MFP: We like to believe that the Apolis Market Bag has been the key product in the success of Apolis, why do you think this is the case? How has this market bag resonated with your customers?

Raan: I think the simplicity of the product and the way we’ve been able to regionally brand it for people, which is especially appealing in the era of Instagram, has given it momentum beyond our expectations. I also think the development story behind the product and what it represents helps people engage with our brand and want to tell other people about it.


MFP:Who is the Apolis customer?

Raan: Our customer is really undefined, to be honest. We started predominantly in menswear because it was what we were most comfortable designing. While menswear is still a big part of our business, some of the impact products — like the market bag — really have no limit in terms of who can use them, which has caused a shift in our audience. That’s really exciting for us, because it’s prompting us to be open to anything and anyone as long as we’re continuing to fulfill our mission of job creation where we can use design as a tool to unlock potential in communities around the globe.    



MFP:Where do you see Apolis going in the next 5 years?

Raan: We really want to dig into our strengths and build a foundation that will last for the next five years, and hopefully on into the next 50 as well. We have no plans to sell the company, so we’re focusing on patiently making moves to grow on our own steam, in order to continue to do what we love doing. We want to use our voice to advocate for standards of ethics and responsibility within our industry, with the hope that in five years, our particular style of social enterprise will be more of a norm than an exception in the business world.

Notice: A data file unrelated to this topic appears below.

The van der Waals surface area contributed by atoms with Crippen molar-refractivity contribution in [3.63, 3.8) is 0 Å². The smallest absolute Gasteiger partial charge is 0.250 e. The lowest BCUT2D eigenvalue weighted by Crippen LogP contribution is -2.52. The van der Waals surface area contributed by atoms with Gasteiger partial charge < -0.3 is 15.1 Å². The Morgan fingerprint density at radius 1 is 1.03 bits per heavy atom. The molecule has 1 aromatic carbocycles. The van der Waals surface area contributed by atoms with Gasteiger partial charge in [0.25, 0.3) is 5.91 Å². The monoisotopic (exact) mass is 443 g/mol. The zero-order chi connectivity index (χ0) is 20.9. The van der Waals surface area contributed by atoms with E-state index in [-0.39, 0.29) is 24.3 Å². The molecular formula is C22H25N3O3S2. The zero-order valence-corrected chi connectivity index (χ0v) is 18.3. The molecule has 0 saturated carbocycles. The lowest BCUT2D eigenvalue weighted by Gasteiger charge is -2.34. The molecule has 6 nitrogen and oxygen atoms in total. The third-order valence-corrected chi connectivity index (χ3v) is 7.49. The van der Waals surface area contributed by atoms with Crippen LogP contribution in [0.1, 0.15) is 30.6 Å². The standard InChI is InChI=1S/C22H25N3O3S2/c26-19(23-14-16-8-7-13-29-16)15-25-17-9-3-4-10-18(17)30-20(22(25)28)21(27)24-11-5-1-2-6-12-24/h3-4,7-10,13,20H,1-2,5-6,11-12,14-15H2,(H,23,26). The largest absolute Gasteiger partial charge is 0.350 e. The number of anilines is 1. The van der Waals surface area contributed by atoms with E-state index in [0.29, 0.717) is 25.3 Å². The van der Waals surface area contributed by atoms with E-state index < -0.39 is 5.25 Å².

MFP: Apolis was co-founded by you and your brother, how important do you think this collaboration between brothers has been in the success of Apolis?

Raan: It’s been absolutely key. My brother and I are total opposites — I handle all the design and Shea runs the business side of things. So while we’re both involved in everything, our differing points of view provide us both with a sense of perspective. I think building something with a sense of originality and authenticity takes a long time, and the fact that we’re brothers has helped us in the sense that as family, we share the same long-term mindset, having spent our whole lives together.


MFP: From working alongside your brother, can you share some experiences that support the phrase “Family and Business do Mix!”?

Raan: Ha! Well, family is a whole new level of partnership. To be frank, it sometimes involves insane fights and disagreements — but for us it also means we can be brutally honest with each other in a way that I don’t think could happen in other partnerships. At the end of the day, we’re family and know that we’ll see each other across the table at family gatherings, so we can never get too sideways with each other. For us, there’s simply no erasing the reality that family is blood, so even in sharp disagreements, we know that we’re going to stick together. There’s a unique confidence in that, and I think that in some partnerships, there may be more of a temptation to second-guess the other person’s intentions. That’s far less of an issue for us, because while we disagree frequently, it’s generally over which route to take, rather than questioning each other’s intentions — and that makes a huge difference.


Photography by Adrian Martin for Men's Fashion Post